Common colds during pregnancy may lead to childhood asthma

February 3, 2014

Women that are pregnant may want to take extra precaution around those that are sniffling and sneezing this winter. According to a new study published today, the more common colds and viral infections a woman has during pregnancy, the higher the risk her baby will have asthma.

The study, published in the February issue of Annals of Allergy, Asthma and Immunology, found a mother's infections and bacterial exposure during pregnancy affect the in utero environment, thus increasing a baby's risk of developing and in childhood.

"In addition, these same children that had early exposure to allergens, such as house dust and pet dander, had increased odds of becoming sensitized by age five," said allergist Mitch Grayson, MD, Annals deputy editor and fellow of the American College of Allergy, Asthma and Immunology (ACAAI). "When dust mites from the mother and child's mattresses were examined, children with high dust mite exposure yet low bacteria exposure were more likely to be allergic to than those with low mite exposure and high bacteria contact."

Researchers studied 513 pregnant women in Germany, and their 526 children. Questionnaires were completed during pregnancy, when the children were three and 12 months old, and every year up to five-years-old. Of the families, 61 percent had a parent with asthma, hay fever or atopic dermatitis.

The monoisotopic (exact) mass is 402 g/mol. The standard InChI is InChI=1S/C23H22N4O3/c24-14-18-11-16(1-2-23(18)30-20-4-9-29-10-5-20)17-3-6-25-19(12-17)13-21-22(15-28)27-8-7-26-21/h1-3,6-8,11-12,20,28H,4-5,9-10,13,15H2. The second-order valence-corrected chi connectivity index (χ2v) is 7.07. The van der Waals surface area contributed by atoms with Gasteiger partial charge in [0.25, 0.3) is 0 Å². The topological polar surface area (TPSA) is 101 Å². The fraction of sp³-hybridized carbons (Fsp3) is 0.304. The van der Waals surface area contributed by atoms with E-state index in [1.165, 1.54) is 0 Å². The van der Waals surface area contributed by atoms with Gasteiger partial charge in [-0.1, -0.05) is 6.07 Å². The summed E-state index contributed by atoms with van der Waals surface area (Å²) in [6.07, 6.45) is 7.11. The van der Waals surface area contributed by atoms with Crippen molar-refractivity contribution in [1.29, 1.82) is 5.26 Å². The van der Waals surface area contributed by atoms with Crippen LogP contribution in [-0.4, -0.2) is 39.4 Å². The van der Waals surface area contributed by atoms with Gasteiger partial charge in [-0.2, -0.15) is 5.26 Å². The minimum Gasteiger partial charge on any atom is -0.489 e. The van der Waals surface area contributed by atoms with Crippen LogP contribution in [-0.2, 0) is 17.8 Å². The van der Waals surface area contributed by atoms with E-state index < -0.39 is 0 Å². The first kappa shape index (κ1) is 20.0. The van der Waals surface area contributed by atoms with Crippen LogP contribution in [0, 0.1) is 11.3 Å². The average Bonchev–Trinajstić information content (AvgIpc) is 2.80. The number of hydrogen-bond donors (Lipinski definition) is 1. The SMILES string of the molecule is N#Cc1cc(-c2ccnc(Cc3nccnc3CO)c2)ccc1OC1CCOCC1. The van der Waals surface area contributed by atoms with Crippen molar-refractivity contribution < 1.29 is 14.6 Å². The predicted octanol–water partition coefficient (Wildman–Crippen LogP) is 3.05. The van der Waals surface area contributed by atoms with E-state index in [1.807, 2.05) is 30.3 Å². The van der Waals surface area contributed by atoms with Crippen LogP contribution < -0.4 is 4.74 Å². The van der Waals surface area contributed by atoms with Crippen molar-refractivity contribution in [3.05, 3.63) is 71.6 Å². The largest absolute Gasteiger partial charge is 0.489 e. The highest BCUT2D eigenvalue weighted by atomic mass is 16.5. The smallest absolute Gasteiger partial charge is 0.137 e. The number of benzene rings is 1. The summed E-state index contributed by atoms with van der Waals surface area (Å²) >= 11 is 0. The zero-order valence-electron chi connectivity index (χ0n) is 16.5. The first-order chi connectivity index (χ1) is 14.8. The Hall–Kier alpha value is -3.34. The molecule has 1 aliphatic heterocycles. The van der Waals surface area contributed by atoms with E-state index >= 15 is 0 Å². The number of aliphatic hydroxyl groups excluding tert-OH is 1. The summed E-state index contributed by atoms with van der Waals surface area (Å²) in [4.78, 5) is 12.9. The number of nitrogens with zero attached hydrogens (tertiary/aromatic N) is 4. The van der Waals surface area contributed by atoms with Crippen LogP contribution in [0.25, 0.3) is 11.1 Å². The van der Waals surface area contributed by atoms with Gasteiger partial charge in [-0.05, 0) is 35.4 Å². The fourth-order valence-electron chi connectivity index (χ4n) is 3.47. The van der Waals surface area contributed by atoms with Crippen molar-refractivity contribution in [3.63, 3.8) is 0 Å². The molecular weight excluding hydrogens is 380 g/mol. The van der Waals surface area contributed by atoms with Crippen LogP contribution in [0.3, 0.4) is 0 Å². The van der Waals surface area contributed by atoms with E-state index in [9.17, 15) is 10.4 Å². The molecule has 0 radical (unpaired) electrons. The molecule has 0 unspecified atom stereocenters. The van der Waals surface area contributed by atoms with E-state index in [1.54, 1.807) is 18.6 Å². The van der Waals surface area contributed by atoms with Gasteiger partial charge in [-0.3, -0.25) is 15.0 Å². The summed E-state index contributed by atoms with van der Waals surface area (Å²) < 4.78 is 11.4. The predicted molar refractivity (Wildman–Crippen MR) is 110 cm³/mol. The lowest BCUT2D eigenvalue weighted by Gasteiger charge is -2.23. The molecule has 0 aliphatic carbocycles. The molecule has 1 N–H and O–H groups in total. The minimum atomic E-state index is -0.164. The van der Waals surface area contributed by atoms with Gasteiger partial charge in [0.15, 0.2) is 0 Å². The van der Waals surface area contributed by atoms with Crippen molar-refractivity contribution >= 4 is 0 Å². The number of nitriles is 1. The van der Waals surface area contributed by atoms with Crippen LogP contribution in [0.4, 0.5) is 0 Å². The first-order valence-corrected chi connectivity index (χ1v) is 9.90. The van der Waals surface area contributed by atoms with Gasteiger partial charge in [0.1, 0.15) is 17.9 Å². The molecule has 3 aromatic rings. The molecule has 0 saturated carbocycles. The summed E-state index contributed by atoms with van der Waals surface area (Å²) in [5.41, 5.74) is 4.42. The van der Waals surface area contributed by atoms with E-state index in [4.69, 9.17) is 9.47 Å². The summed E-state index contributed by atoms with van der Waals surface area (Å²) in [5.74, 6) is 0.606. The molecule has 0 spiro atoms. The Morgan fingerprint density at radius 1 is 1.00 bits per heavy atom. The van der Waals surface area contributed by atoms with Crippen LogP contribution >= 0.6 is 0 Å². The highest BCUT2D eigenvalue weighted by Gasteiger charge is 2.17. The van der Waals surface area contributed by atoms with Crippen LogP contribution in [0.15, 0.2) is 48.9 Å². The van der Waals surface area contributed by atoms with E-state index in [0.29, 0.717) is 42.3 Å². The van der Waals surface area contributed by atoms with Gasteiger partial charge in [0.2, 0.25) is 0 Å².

According to the ACAAI, asthma and allergy can be hereditary. If both of a child's parents have allergies, the child has a 75 percent chance of being allergic. If one of the parents is allergic, or if a close relative has allergies, the child has a 30 to 40 percent chance of having some form of allergy. If neither parent has allergy, the chance is only 10 to 15 percent.

"We know that allergy and asthma can develop in the womb since genetics play a factor in both diseases," said allergist Michael Foggs, MD, ACAAI president. "But this study sheds light about how a mother's environment during pregnancy can begin affecting the child before birth."

Asthma is the most common potentially serious medical condition to complicate pregnancy, according to the ACAAI. In fact, asthma affects approximately 8 percent of women in their childbearing years. When women with asthma become pregnant, one-third of the patients improve, one-third worsen and one-third remain unchanged.

Women who are or plan on becoming pregnant should continue speaking with their board-certified allergist about treatment options and how to eliminate symptom triggers. More information and a video about allergy and asthma during , visit

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Dr_ Louise
not rated yet Feb 04, 2014
While pregnant, I realized my own allergy to dust mites. I was able to treat my home and duct work with Greenbug for People - an EPA exempt product that uses organic cedar oil as the active ingredient. It killed the dust mites and I tolerated it with no issues. I have since recommended it for several patients with consistent results. For more information, their website is

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